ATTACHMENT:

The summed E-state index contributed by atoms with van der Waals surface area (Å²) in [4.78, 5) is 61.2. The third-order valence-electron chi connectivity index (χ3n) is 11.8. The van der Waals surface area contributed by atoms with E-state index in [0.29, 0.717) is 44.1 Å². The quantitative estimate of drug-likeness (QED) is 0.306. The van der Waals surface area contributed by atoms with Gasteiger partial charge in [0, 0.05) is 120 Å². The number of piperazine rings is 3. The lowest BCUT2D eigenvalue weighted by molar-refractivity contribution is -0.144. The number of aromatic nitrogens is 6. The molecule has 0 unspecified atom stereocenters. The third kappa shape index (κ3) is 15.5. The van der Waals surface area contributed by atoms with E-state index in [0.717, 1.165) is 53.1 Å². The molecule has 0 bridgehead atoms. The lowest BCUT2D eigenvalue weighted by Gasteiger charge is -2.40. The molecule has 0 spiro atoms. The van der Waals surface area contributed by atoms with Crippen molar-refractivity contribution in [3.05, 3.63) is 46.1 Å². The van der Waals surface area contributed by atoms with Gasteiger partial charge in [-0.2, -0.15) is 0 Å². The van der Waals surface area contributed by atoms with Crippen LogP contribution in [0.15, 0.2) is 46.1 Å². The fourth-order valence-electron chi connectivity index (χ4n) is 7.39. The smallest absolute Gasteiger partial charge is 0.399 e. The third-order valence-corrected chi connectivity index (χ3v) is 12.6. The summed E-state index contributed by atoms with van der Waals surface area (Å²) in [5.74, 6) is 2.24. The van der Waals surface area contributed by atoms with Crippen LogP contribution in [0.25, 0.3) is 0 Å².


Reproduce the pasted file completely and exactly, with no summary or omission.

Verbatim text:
The summed E-state index contributed by atoms with van der Waals surface area (Å²) in [4.78, 5) is 61.2. The third-order valence-electron chi connectivity index (χ3n) is 11.8. The van der Waals surface area contributed by atoms with E-state index in [0.29, 0.717) is 44.1 Å². The quantitative estimate of drug-likeness (QED) is 0.306. The van der Waals surface area contributed by atoms with Gasteiger partial charge in [0, 0.05) is 120 Å². The number of piperazine rings is 3. The lowest BCUT2D eigenvalue weighted by molar-refractivity contribution is -0.144. The number of aromatic nitrogens is 6. The molecule has 0 unspecified atom stereocenters. The third kappa shape index (κ3) is 15.5. The van der Waals surface area contributed by atoms with E-state index in [0.717, 1.165) is 53.1 Å². The molecule has 0 bridgehead atoms. The lowest BCUT2D eigenvalue weighted by Gasteiger charge is -2.40. The molecule has 0 spiro atoms. The van der Waals surface area contributed by atoms with Crippen molar-refractivity contribution in [3.05, 3.63) is 46.1 Å². The van der Waals surface area contributed by atoms with Gasteiger partial charge in [-0.2, -0.15) is 0 Å². The van der Waals surface area contributed by atoms with Crippen LogP contribution in [0.15, 0.2) is 46.1 Å². The fourth-order valence-electron chi connectivity index (χ4n) is 7.39. The smallest absolute Gasteiger partial charge is 0.399 e. The third-order valence-corrected chi connectivity index (χ3v) is 12.6. The summed E-state index contributed by atoms with van der Waals surface area (Å²) in [5.74, 6) is 2.24. The van der Waals surface area contributed by atoms with Crippen LogP contribution in [0.25, 0.3) is 0 Å².